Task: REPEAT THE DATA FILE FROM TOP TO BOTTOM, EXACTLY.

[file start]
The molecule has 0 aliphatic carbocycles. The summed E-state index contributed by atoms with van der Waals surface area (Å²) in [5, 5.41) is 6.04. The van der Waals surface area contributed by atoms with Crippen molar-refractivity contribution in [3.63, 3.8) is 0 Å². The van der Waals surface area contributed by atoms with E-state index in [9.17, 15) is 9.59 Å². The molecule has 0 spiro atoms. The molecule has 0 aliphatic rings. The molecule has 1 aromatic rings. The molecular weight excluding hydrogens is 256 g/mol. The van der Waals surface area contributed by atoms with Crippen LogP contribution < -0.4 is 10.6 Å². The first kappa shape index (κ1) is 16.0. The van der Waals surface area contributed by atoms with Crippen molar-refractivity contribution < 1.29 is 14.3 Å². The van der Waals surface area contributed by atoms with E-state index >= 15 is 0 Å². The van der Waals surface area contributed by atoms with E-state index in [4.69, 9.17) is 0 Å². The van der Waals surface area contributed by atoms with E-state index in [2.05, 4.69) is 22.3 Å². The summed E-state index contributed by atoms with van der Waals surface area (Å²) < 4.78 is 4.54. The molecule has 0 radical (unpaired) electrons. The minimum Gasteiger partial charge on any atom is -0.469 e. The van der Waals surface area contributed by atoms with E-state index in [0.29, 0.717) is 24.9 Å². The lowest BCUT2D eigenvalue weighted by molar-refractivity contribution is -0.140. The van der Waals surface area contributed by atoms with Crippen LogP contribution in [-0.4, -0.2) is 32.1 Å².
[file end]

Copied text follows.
The molecule has 0 aliphatic carbocycles. The summed E-state index contributed by atoms with van der Waals surface area (Å²) in [5, 5.41) is 6.04. The van der Waals surface area contributed by atoms with Crippen molar-refractivity contribution in [3.63, 3.8) is 0 Å². The van der Waals surface area contributed by atoms with E-state index in [9.17, 15) is 9.59 Å². The molecule has 0 spiro atoms. The molecule has 0 aliphatic rings. The molecule has 1 aromatic rings. The molecular weight excluding hydrogens is 256 g/mol. The van der Waals surface area contributed by atoms with Crippen LogP contribution < -0.4 is 10.6 Å². The first kappa shape index (κ1) is 16.0. The van der Waals surface area contributed by atoms with Crippen molar-refractivity contribution < 1.29 is 14.3 Å². The van der Waals surface area contributed by atoms with E-state index >= 15 is 0 Å². The van der Waals surface area contributed by atoms with E-state index in [4.69, 9.17) is 0 Å². The van der Waals surface area contributed by atoms with E-state index in [2.05, 4.69) is 22.3 Å². The summed E-state index contributed by atoms with van der Waals surface area (Å²) < 4.78 is 4.54. The molecule has 0 radical (unpaired) electrons. The minimum Gasteiger partial charge on any atom is -0.469 e. The van der Waals surface area contributed by atoms with E-state index in [0.29, 0.717) is 24.9 Å². The lowest BCUT2D eigenvalue weighted by molar-refractivity contribution is -0.140. The van der Waals surface area contributed by atoms with Crippen LogP contribution in [-0.4, -0.2) is 32.1 Å².